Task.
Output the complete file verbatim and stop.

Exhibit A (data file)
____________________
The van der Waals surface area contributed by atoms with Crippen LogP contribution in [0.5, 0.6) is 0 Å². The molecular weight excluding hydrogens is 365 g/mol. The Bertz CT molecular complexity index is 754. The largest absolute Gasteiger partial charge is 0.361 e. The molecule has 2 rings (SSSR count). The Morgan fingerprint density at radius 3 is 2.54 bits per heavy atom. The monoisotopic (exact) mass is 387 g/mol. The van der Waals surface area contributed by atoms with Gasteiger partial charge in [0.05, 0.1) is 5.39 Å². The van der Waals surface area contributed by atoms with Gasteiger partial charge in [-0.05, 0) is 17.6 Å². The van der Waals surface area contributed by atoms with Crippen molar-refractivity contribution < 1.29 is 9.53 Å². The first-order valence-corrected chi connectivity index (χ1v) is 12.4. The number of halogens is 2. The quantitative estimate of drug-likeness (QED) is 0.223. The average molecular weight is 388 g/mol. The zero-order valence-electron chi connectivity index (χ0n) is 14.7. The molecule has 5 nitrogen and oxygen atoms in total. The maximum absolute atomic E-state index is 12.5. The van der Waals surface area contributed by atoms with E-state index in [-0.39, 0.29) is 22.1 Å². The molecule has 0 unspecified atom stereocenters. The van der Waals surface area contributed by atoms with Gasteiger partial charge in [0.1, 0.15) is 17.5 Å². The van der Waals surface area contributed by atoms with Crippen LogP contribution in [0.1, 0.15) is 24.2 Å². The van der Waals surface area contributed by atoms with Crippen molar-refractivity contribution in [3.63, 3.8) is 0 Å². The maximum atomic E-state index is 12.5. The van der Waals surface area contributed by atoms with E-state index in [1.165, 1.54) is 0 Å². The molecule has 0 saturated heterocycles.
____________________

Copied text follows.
The van der Waals surface area contributed by atoms with Crippen LogP contribution in [0.5, 0.6) is 0 Å². The molecular weight excluding hydrogens is 365 g/mol. The Bertz CT molecular complexity index is 754. The largest absolute Gasteiger partial charge is 0.361 e. The molecule has 2 rings (SSSR count). The Morgan fingerprint density at radius 3 is 2.54 bits per heavy atom. The monoisotopic (exact) mass is 387 g/mol. The van der Waals surface area contributed by atoms with Gasteiger partial charge in [0.05, 0.1) is 5.39 Å². The van der Waals surface area contributed by atoms with Gasteiger partial charge in [-0.05, 0) is 17.6 Å². The van der Waals surface area contributed by atoms with Crippen molar-refractivity contribution < 1.29 is 9.53 Å². The first-order valence-corrected chi connectivity index (χ1v) is 12.4. The number of halogens is 2. The quantitative estimate of drug-likeness (QED) is 0.223. The average molecular weight is 388 g/mol. The zero-order valence-electron chi connectivity index (χ0n) is 14.7. The molecule has 5 nitrogen and oxygen atoms in total. The maximum absolute atomic E-state index is 12.5. The van der Waals surface area contributed by atoms with E-state index in [-0.39, 0.29) is 22.1 Å². The molecule has 0 unspecified atom stereocenters. The van der Waals surface area contributed by atoms with Gasteiger partial charge in [0.1, 0.15) is 17.5 Å². The van der Waals surface area contributed by atoms with Crippen LogP contribution in [0.1, 0.15) is 24.2 Å². The van der Waals surface area contributed by atoms with Crippen molar-refractivity contribution in [3.63, 3.8) is 0 Å². The maximum atomic E-state index is 12.5. The van der Waals surface area contributed by atoms with E-state index in [1.165, 1.54) is 0 Å². The molecule has 0 saturated heterocycles.